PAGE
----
In the next room, the Black Paintings looked perhaps even more fascinating and relevant today than they were when first shown in 1959, their precociousness still mindboggling. With one foot still in the Abstract Expressionism of Ad Reinhardt, their inner drama tightly contained within the black color, the restraint of their gesture and the existentialism of their titles, they harbor an interior tension that is sorely lacking in the rest of Stella’s oeuvre. Anna C. Chave, in her 1990 essay on Minimalism and The Rhetoric of Power noted that the artist at some point considered using disaster titles for a whole series. One hesitates to assign the Black Paintings’ poignancy to the historical fact that such semiotic complexities would soon vanish in the service of a kind of Pop formalism. It is striking to see how Pop the Irregular Polygons and Protractors look today — The Protractors share more than they dare to admit with, for example, the underexposed Pop-abstract paintings of Nicholas Krushenick, especially when compared with the preferred gray of the austere Northern European Analytical Abstractionists of that era (such as Alan Charlton, or the Gerhard Richter of the Gray Paintings) — and how close to they are to Andy Warhol’s ideas on the importance of the superficial and the irrelevance of the self.
Jerry Saltz quite justly assessed the Polish Synagogues series (130 pieces over three years) as the apex of Stella’s career. It opened up a path to the use of ready-made color, which Stella unfortunately failed to recognize and explore, opting instead, with the following series, for a Neo-Expressionist mode in tune with the latest trends of the times. These fake Expressionist brushstrokes are still puzzling because they appear so counterproductive. They flatten the painting and interfere with the otherwise quite interesting interplay of the different planes, to the point of making them unreadable. Why would the artist go to such an extent, and financial expense, of physically deconstructing the picture plane only to undermine his own best efforts, and restore its unity with ironic brushwork? Was it because the flat paint application used so far was deemed insufficient to maintain the status of the new wall reliefs as paintings? Was the the boost of an exaggerated gesture needed to deflect their potential perception as sculpture? This contradiction remains at the heart of more recent pieces, such as “’In Sainte Luze!’ (Hoango)” (1998). The metal wall reliefs also seem to usher in a period of self-indulgence and arbitrariness in stark contrast with the economy of means and the clarity of purpose of the previous Minimalist period.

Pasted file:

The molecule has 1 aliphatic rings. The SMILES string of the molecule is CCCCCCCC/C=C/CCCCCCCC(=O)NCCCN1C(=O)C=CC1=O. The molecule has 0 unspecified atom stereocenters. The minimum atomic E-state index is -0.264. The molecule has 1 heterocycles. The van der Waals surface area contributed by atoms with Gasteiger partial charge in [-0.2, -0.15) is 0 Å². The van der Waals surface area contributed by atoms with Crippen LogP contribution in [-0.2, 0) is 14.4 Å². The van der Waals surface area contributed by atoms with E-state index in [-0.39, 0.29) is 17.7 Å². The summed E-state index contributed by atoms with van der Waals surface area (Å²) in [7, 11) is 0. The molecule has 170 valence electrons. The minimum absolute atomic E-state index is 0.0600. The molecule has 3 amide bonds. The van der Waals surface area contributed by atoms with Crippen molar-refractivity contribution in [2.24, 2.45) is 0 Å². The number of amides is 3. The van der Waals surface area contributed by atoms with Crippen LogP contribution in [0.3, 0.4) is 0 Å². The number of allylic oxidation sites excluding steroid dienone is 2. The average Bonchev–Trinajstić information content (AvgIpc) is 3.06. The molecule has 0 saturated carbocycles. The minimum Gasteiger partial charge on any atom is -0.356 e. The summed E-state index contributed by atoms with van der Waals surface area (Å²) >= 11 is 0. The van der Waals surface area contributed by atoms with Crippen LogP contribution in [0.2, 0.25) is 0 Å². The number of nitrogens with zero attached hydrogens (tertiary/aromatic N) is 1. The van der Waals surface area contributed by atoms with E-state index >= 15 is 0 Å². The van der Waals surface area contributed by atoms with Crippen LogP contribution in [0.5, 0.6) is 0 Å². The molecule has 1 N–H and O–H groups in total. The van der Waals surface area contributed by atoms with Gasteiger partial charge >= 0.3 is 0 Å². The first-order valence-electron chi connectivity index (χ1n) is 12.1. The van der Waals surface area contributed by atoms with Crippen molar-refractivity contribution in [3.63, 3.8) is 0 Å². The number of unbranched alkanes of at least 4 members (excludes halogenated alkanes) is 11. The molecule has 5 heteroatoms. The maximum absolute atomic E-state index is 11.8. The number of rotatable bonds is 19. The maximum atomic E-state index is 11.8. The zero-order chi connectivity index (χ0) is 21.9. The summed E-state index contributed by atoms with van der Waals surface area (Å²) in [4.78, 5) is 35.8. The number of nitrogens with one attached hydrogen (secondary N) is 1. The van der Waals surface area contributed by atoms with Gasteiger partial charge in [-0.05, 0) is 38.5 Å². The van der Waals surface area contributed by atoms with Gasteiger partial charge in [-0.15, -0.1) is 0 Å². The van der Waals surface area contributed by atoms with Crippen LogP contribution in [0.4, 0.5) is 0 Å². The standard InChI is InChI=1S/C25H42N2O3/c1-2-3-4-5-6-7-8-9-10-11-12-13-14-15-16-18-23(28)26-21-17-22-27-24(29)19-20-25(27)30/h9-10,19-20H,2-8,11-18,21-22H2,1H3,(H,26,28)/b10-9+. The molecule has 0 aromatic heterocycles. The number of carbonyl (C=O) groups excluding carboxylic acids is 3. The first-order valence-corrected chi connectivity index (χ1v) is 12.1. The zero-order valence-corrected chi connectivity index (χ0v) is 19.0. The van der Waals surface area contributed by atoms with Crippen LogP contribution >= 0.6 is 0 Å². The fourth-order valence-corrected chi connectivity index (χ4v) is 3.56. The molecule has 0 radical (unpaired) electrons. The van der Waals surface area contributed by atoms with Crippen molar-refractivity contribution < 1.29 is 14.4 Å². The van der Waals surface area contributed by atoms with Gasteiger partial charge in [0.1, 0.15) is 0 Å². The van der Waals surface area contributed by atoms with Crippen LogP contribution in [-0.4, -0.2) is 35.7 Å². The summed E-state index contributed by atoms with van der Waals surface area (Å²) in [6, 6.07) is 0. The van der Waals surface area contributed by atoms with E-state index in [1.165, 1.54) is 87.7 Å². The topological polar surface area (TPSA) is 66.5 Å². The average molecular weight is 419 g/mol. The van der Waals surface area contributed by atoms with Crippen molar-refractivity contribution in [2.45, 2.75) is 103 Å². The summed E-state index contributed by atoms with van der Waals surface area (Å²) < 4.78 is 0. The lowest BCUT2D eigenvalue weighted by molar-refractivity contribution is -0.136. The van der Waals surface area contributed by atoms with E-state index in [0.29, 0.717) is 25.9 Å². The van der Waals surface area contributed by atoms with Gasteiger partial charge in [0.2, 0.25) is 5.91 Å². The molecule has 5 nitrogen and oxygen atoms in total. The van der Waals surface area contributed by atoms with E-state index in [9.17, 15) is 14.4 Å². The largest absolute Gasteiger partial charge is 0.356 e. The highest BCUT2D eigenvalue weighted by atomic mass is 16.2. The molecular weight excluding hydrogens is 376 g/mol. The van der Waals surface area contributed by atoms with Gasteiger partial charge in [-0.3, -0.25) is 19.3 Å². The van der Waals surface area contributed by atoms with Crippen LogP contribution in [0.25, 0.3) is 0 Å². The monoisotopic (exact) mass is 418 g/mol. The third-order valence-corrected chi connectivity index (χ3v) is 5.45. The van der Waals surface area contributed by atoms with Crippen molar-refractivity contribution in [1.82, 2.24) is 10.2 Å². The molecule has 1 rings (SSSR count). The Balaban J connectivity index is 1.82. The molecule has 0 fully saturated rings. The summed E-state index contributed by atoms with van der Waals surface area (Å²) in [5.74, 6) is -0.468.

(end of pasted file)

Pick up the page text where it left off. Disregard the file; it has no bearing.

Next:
Starting with the 1976 Exotic Bird series, Stella’s growing interest in Baroque space seems like a Modernist displacement of the Baroque gesture, which originated in 17th-century theater and was all about theatrical emphasis. One wonders whether Stella was in fact looking for a particular space in which such a rhetorical gesture could be sublimated as spatiality via Modernist formal codes, allowing him to both draw the viewer in and at the same time maintain the theatrical distance previously established in his minimalist work.
Baroque painting and Minimalism share the control of a seduced and subdued audience, a control that oversize paintings, dominating the space they inhabit, only reinforces. In hindsight, this shift to the Baroque might not be as improbable as it first appeared. Both styles are “power trips” of sorts.
Curiously, a similar shift out of Minimalism and Post-Minimalism into the Baroque occurs in Robert Morris’ work, if for different reasons, at roughly the same time as Stella’s, which brings up the question of whether this style of Baroque is the darker side of the sunny Minimalist coin.
Never too far from the Baroque and its 18th-century offspring, Rococo, Stella sometimes seems susceptible to the temptation of kitsch. “Bechhofen” (1972), an unpainted Polish Synagogue piece featured in the Whitney retrospective, executed entirely in varnished wood, is an early example. The artist flirts more openly with kitsch again in two recent “star” sculptures installed on the museum’s outdoor terraces, and which were also available in miniature at the museum store as Christmas tree ornaments. “Black Star” (2014), especially, might remind one of a stranded movie prop straight out of Star Wars.